Tray

To make this I outline the key on a piece of paper and went from there, to that I added an arm and some small extensions which will wrap around the key to hold it in place. I cut out the shape and with some double sided sticky tape made a stencil i can reuse and more easily use on the metal. One side of the metal is painted which made it easy to scribe some lines into it. I design the shape with the idea of having stoppers on it. It was pretty tedious cutting this with thin snips, so I had to abandon some of the features for now.

{gallery} Tray


 

 

Key Holder

This is the second part of the build, I used the exactly same technique as for the tray, drew some outlines on a piece of paper, stuck that to some double sided sticky tape, and in the end used that as a stencil do scribe the shapes I need to cut out of metal. While cutting due to the thickness of the snips themselves, the metal on both sides of them started to flex. I tried hammering it down flat after that which worked. The only thing left was to drill holes into the metal pieces. Here is a gallery of how the build and assembly went!

 

 

{gallery} Key Holder Assembly

Shape: These are the first 2 shapes I cut out, the one on the bottom is the first attempt, and it just didn't work out, while I continued later experimenting with the one on the top. The 4 holes on the top were meant to be used like "guides" to guide the tray, but of course, since I couldn't cut the sheets that accurate I had to scrap that idea, and stuck with the 2 top holes, the 2 holes on the bottom of the plate are meant to be used to stop the key from going out further, but added a couple of millimeters to both sides, so I will revise that in the next attempt.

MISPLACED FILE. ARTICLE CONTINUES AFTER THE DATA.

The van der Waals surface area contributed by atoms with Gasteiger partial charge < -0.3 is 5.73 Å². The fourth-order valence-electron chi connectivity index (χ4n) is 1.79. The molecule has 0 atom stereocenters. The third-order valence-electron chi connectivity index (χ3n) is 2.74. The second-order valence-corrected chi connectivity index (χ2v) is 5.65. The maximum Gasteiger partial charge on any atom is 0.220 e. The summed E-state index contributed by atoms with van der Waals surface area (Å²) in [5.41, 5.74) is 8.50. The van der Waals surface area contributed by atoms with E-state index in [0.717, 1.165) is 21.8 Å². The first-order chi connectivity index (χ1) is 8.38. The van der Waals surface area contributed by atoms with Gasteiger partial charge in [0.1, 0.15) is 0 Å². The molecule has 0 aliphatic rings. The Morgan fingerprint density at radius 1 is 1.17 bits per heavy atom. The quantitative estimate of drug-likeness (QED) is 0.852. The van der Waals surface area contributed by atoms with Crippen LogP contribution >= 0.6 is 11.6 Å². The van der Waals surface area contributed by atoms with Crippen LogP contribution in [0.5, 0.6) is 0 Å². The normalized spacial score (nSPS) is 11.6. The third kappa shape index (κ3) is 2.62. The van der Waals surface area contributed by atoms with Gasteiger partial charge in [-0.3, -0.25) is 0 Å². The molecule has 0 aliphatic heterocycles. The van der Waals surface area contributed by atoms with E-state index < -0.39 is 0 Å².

Cut out pieces: These are the 2 metal sheets and the tray with the key all together. I cut out the second sheet using the first one as a stencil, but again, couldn't get accurate enough, one more problem that will show up is when I put in the screws. To drill out the holes in the second one, to be as precise as possible, I put one on top of the other and marked where to drill that way, but got holes that didn't match perfectly. This caused warping since the metal is so thin, which will be visible in some of the next photos. If I try this with the same metal again, I will for sure drill the holes through both at the same time while clamping the 2 pieces.

Assembly 1: The bottom view of the assembly

Assembly 2: Top view of the assembly

Assembly 3: Side view of the assembly, this is where the bend can be seen.

 

As I said, I abandoned the 4 screw rail idea, so to keep everything going smoothly a piece would need to go on either side of the assembly, to keep the keys straight, since the plates are cut to the width of the key(tray). Even with that much flex the key slid pretty good without much hassle, here is a video that shows the movement of the key inside the mechanism.

 

 

On one of the sides I am holding a piece of the metal to act as a guide for the key, though one on each side would be better. All in all, the key has pretty good movement and doesn't get stuck on anything. The only concern I have with this is that I don't think the key comes out enough, which is something I will have to look at in the next build.

 

Summary

This is just a short update where I wanted to see how the metal I had would work for this kind of thing. For the second attempt at making the mechanism, I will be going with plywood sheets, since they don't have any flex at that size. The plywood model will be to make sure everything works before I order and make it out of metal later on. Now it's also time to get to know the Arduino MKR1000, as well as trying out the RFID module, which I will cover in one of the next updates. Thank you for reading the blog, hope you liked it!

 

Milos